Along with another round of contributions to the 2007 collection Defining Moments in Movies, Jonathan Rosenbaum‘s posted his 1981 review of David Bordwell’s The Films of Carl-Theodor Dreyer; meantime, Bordwell believed for a couple of days there that the mystery movie poster in Orson Welles‘s The Magnificent Ambersons had, at long last, been identified. But maybe it’s a play after all. “No research project is finished, only abandoned.”

Via the Seventh Art, Peter Hutton’s At Sea (2007), voted the best avant-garde film of the 00s in a 2010 Film Comment poll

And there’s more on the new book by our CEO, this time around from Jonathan Kiefer in SF Weekly: “Filled with tidbits of earned wisdom and stories from the proverbial trenches, Hope for Film is a sort of memoir-handbook clearinghouse for the author’s recent advocations in social media and various blogs. Or pontifications, if you prefer: As is arguably the prerogative of someone who’s improvised a career out of helping dreamers get stuff done, he habitually oscillates between the philosophical and the pragmatic. From very proactively snagging that first gig as a production assistant, to figuring out how Ang Lee’s mind works, Hope’s industriousness has proven highly scalable.”

San Francisco Magazine‘s Adam L. Brinklow finds some of Ted’s stories so out there—Russian gangsters, the tethering of live flies, the razing of an entire town—that he’s fact-checked them with a few of Ted’s collaborators. Turns out, to steal a phrase from Welles, it’s all true.

Kill My Mother, the first graphic novel by the flighty and mighty cartoonist Jules Feiffer, is, as novelist Laura Lippman notes in her piece for the New York Times Book Review, “a tribute to film noir and detective fiction” dedicated to Raymond Chandler “as well as Dashiell Hammett, James M. Cain and three directors most associated with screen adaptations of their work: John Huston, Howard Hawks and Billy Wilder. The settings and eras (‘Bay City’ in the 1930s, Hollywood in the 1940s) suggest that Feif­fer is here to pay his sincere respects to the genre, not—oh, dreaded phrase—transcend it.” More from Mina Kaneko and Francoise Mouly, who talk with Feiffer for the New Yorker and present a few sample pages.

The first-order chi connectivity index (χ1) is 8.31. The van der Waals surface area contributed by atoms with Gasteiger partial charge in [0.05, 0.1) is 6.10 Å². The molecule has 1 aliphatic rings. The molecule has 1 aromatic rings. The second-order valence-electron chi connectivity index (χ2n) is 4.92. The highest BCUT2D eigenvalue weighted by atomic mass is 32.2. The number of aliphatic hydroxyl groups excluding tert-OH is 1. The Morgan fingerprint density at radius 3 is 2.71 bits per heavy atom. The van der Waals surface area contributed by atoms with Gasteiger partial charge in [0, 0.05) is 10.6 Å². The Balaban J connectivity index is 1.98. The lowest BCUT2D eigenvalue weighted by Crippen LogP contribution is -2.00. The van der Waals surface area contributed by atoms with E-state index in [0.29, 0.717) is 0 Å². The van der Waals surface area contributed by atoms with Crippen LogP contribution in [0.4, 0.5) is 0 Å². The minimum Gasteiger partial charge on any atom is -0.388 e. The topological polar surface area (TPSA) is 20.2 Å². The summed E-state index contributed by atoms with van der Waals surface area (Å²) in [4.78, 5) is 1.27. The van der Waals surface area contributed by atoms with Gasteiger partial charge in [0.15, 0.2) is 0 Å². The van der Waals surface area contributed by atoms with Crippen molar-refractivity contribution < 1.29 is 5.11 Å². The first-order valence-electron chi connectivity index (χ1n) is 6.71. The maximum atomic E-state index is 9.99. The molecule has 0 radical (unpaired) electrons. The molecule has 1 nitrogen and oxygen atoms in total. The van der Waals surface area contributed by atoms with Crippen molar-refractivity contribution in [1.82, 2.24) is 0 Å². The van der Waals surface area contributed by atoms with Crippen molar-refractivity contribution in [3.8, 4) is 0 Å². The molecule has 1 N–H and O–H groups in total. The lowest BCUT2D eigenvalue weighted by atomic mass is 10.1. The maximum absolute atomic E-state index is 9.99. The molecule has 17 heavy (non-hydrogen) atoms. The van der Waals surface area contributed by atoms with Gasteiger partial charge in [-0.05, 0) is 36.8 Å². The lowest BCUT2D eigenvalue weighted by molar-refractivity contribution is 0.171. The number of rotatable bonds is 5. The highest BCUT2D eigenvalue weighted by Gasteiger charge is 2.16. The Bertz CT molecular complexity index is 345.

Eight features from the Orizzonti (Horizons) program of the Venice Film Festival (August 27 through September 6) and three from the Biennale College Cinema will be available online and Cineuropa‘s got the list.

For Screen Daily, Lauren Cole reports that L’Etrange Festival, running in Paris from September 4 through 14, will be honoring Jacques Audiard, Sono Sion and Godfrey Reggio, “who have each programmed five films for the event, which will screen 80 films in total across 11 days.”


New York. “Much of what we love about classic Hollywood is what we hate about its times.” The New Yorker‘s Richard Brody on Thom Andersen and Noël Burch’s Red Hollywood, screening at the Film Society of Lincoln Center through Thursday.

John Woo’s tribute to Patrick Lung Kong

The latest piece on Yesterday, Today, Tomorrow: The Cinema of Patrick Lung Kong, running at the Museum of the Moving Image through August 24, comes from WNYC’s Araz Hachadourian.


Straight Outta Compton, F. Gary Gray’s upcoming N.W.A. biopic, has already cast most of its key players,” notes Sam Barsanti at the AV Club. “A literal young Ice Cube is playing the young Ice Cube, Marcus Callender—a classically trained stage actor—is playing a pre-med school Dr. Dre, and Jason Mitchell—who has mostly appeared in Mark Wahlberg movies—will be Eazy-E. Also, some other guys are playing the other guys. The only missing piece left was noted gangster rapper Paul Giamatti, but according to The Hollywood Reporter, he has now officially joined the film.” He’ll be playing N.W.A. manager Jerry Heller.

And Mike Vago, also at the AV Club: “Over the course of creating some of the most critically-acclaimed television of the past two decades—Homicide, The Corner, The Wire, Generation Kill, Treme—David Simon has written for a murderer’s row of acting talent, including Andre Braugher, Idris Elba, Melissa Leo, Michael K. Williams, and Steve Zahn. Simon can now proudly add to that list Jim—sorry, James—Belushi, whose distinguished career as a thespian has led him to a role in Simon’s forthcoming HBO miniseries, Show Me a Hero.


The Film Doctor‘s posted a round of “dystopian present links.”